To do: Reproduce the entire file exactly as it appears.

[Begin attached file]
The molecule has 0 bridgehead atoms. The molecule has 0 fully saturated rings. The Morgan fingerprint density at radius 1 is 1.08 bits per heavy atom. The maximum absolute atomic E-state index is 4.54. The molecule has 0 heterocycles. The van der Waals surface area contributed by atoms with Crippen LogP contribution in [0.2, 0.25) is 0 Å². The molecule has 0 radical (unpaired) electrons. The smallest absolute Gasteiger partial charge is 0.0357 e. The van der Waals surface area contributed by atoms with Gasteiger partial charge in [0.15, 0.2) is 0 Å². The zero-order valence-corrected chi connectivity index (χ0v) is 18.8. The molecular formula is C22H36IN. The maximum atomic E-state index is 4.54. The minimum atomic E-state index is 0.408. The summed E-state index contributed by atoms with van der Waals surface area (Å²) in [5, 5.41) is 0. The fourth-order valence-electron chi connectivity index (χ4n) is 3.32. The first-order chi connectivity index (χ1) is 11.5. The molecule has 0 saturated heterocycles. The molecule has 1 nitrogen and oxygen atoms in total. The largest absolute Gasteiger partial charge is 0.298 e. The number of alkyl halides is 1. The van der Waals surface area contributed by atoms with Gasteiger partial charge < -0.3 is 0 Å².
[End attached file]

The molecule has 0 bridgehead atoms. The molecule has 0 fully saturated rings. The Morgan fingerprint density at radius 1 is 1.08 bits per heavy atom. The maximum absolute atomic E-state index is 4.54. The molecule has 0 heterocycles. The van der Waals surface area contributed by atoms with Crippen LogP contribution in [0.2, 0.25) is 0 Å². The molecule has 0 radical (unpaired) electrons. The smallest absolute Gasteiger partial charge is 0.0357 e. The van der Waals surface area contributed by atoms with Gasteiger partial charge in [0.15, 0.2) is 0 Å². The zero-order valence-corrected chi connectivity index (χ0v) is 18.8. The molecular formula is C22H36IN. The maximum atomic E-state index is 4.54. The minimum atomic E-state index is 0.408. The summed E-state index contributed by atoms with van der Waals surface area (Å²) in [5, 5.41) is 0. The fourth-order valence-electron chi connectivity index (χ4n) is 3.32. The first-order chi connectivity index (χ1) is 11.5. The molecule has 0 saturated heterocycles. The molecule has 1 nitrogen and oxygen atoms in total. The largest absolute Gasteiger partial charge is 0.298 e. The number of alkyl halides is 1. The van der Waals surface area contributed by atoms with Gasteiger partial charge < -0.3 is 0 Å².